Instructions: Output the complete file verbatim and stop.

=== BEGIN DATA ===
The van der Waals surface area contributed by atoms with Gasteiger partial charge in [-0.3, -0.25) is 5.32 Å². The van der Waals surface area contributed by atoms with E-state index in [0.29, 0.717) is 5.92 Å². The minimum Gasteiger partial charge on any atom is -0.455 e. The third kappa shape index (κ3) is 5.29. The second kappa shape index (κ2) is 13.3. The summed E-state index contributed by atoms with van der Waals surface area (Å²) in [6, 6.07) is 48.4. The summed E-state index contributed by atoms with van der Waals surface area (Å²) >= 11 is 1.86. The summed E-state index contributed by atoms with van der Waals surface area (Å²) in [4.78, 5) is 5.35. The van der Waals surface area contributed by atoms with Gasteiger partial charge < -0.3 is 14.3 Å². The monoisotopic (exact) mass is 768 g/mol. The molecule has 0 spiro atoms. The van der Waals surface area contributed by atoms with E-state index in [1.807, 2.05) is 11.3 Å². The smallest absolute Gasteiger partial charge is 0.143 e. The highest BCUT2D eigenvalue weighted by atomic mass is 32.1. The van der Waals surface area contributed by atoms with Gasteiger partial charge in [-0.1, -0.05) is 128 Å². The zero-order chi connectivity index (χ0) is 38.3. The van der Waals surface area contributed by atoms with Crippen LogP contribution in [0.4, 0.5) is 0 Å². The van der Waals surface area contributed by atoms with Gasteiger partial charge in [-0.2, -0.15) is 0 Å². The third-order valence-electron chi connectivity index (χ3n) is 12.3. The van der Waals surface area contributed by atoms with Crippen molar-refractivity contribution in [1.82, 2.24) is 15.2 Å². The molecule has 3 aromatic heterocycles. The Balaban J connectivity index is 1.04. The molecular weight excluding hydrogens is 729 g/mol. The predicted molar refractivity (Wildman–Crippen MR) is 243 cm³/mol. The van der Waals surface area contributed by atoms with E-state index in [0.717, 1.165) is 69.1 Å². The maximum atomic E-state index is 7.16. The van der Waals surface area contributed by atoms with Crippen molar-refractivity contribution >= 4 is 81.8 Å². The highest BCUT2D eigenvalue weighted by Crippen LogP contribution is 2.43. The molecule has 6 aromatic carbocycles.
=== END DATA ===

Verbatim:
The van der Waals surface area contributed by atoms with Gasteiger partial charge in [-0.3, -0.25) is 5.32 Å². The van der Waals surface area contributed by atoms with E-state index in [0.29, 0.717) is 5.92 Å². The minimum Gasteiger partial charge on any atom is -0.455 e. The third kappa shape index (κ3) is 5.29. The second kappa shape index (κ2) is 13.3. The summed E-state index contributed by atoms with van der Waals surface area (Å²) in [6, 6.07) is 48.4. The summed E-state index contributed by atoms with van der Waals surface area (Å²) >= 11 is 1.86. The summed E-state index contributed by atoms with van der Waals surface area (Å²) in [4.78, 5) is 5.35. The van der Waals surface area contributed by atoms with Gasteiger partial charge < -0.3 is 14.3 Å². The monoisotopic (exact) mass is 768 g/mol. The molecule has 0 spiro atoms. The van der Waals surface area contributed by atoms with E-state index in [1.807, 2.05) is 11.3 Å². The smallest absolute Gasteiger partial charge is 0.143 e. The highest BCUT2D eigenvalue weighted by atomic mass is 32.1. The van der Waals surface area contributed by atoms with Gasteiger partial charge in [-0.1, -0.05) is 128 Å². The zero-order chi connectivity index (χ0) is 38.3. The van der Waals surface area contributed by atoms with Crippen LogP contribution in [0.4, 0.5) is 0 Å². The van der Waals surface area contributed by atoms with Gasteiger partial charge in [-0.2, -0.15) is 0 Å². The third-order valence-electron chi connectivity index (χ3n) is 12.3. The van der Waals surface area contributed by atoms with Crippen molar-refractivity contribution in [1.82, 2.24) is 15.2 Å². The molecule has 3 aromatic heterocycles. The Balaban J connectivity index is 1.04. The molecular weight excluding hydrogens is 729 g/mol. The predicted molar refractivity (Wildman–Crippen MR) is 243 cm³/mol. The van der Waals surface area contributed by atoms with E-state index in [0.717, 1.165) is 69.1 Å². The maximum atomic E-state index is 7.16. The van der Waals surface area contributed by atoms with Crippen molar-refractivity contribution >= 4 is 81.8 Å². The highest BCUT2D eigenvalue weighted by Crippen LogP contribution is 2.43. The molecule has 6 aromatic carbocycles.